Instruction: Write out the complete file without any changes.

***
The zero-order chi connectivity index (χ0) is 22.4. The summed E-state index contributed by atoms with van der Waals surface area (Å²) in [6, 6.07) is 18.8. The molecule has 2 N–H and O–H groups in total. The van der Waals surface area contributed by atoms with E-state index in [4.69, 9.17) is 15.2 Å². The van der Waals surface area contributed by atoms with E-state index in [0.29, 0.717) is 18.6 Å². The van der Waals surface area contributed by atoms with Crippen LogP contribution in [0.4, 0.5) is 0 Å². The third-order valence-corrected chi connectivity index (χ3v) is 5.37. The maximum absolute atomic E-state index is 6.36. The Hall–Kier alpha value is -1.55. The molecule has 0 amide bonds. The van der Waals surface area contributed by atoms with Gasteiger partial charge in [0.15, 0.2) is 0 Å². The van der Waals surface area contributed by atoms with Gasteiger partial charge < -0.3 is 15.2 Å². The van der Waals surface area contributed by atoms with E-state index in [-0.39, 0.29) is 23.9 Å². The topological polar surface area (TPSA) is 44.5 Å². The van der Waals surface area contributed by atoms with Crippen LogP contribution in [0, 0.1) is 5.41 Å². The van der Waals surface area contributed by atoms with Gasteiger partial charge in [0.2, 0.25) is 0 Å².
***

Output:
The zero-order chi connectivity index (χ0) is 22.4. The summed E-state index contributed by atoms with van der Waals surface area (Å²) in [6, 6.07) is 18.8. The molecule has 2 N–H and O–H groups in total. The van der Waals surface area contributed by atoms with E-state index in [4.69, 9.17) is 15.2 Å². The van der Waals surface area contributed by atoms with E-state index in [0.29, 0.717) is 18.6 Å². The van der Waals surface area contributed by atoms with Crippen LogP contribution in [0.4, 0.5) is 0 Å². The third-order valence-corrected chi connectivity index (χ3v) is 5.37. The maximum absolute atomic E-state index is 6.36. The Hall–Kier alpha value is -1.55. The molecule has 0 amide bonds. The van der Waals surface area contributed by atoms with Gasteiger partial charge in [0.15, 0.2) is 0 Å². The van der Waals surface area contributed by atoms with Gasteiger partial charge < -0.3 is 15.2 Å². The van der Waals surface area contributed by atoms with E-state index in [-0.39, 0.29) is 23.9 Å². The topological polar surface area (TPSA) is 44.5 Å². The van der Waals surface area contributed by atoms with Crippen LogP contribution in [0, 0.1) is 5.41 Å². The van der Waals surface area contributed by atoms with Gasteiger partial charge in [0.2, 0.25) is 0 Å².